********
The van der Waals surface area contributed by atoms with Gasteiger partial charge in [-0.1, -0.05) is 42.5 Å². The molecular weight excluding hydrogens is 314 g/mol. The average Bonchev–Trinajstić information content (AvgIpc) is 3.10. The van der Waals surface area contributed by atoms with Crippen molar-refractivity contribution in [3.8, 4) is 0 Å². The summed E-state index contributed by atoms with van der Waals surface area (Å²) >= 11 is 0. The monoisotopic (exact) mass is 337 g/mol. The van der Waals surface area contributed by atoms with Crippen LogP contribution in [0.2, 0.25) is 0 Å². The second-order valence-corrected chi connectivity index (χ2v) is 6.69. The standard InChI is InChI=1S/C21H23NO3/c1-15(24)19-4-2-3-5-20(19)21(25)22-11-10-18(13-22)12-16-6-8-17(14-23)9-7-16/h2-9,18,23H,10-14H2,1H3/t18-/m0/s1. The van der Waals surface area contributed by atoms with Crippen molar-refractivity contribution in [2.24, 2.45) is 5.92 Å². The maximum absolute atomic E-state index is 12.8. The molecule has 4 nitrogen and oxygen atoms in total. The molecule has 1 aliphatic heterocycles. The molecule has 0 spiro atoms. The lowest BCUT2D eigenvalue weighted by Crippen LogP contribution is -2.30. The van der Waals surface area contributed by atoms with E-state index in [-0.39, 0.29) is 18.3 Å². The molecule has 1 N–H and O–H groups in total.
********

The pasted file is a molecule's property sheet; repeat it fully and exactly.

The van der Waals surface area contributed by atoms with Gasteiger partial charge in [-0.1, -0.05) is 42.5 Å². The molecular weight excluding hydrogens is 314 g/mol. The average Bonchev–Trinajstić information content (AvgIpc) is 3.10. The van der Waals surface area contributed by atoms with Crippen molar-refractivity contribution in [3.8, 4) is 0 Å². The summed E-state index contributed by atoms with van der Waals surface area (Å²) >= 11 is 0. The monoisotopic (exact) mass is 337 g/mol. The van der Waals surface area contributed by atoms with Crippen LogP contribution in [0.2, 0.25) is 0 Å². The second-order valence-corrected chi connectivity index (χ2v) is 6.69. The standard InChI is InChI=1S/C21H23NO3/c1-15(24)19-4-2-3-5-20(19)21(25)22-11-10-18(13-22)12-16-6-8-17(14-23)9-7-16/h2-9,18,23H,10-14H2,1H3/t18-/m0/s1. The van der Waals surface area contributed by atoms with Crippen molar-refractivity contribution in [2.24, 2.45) is 5.92 Å². The maximum absolute atomic E-state index is 12.8. The molecule has 4 nitrogen and oxygen atoms in total. The molecule has 1 aliphatic heterocycles. The molecule has 0 spiro atoms. The lowest BCUT2D eigenvalue weighted by Crippen LogP contribution is -2.30. The van der Waals surface area contributed by atoms with E-state index in [-0.39, 0.29) is 18.3 Å². The molecule has 1 N–H and O–H groups in total.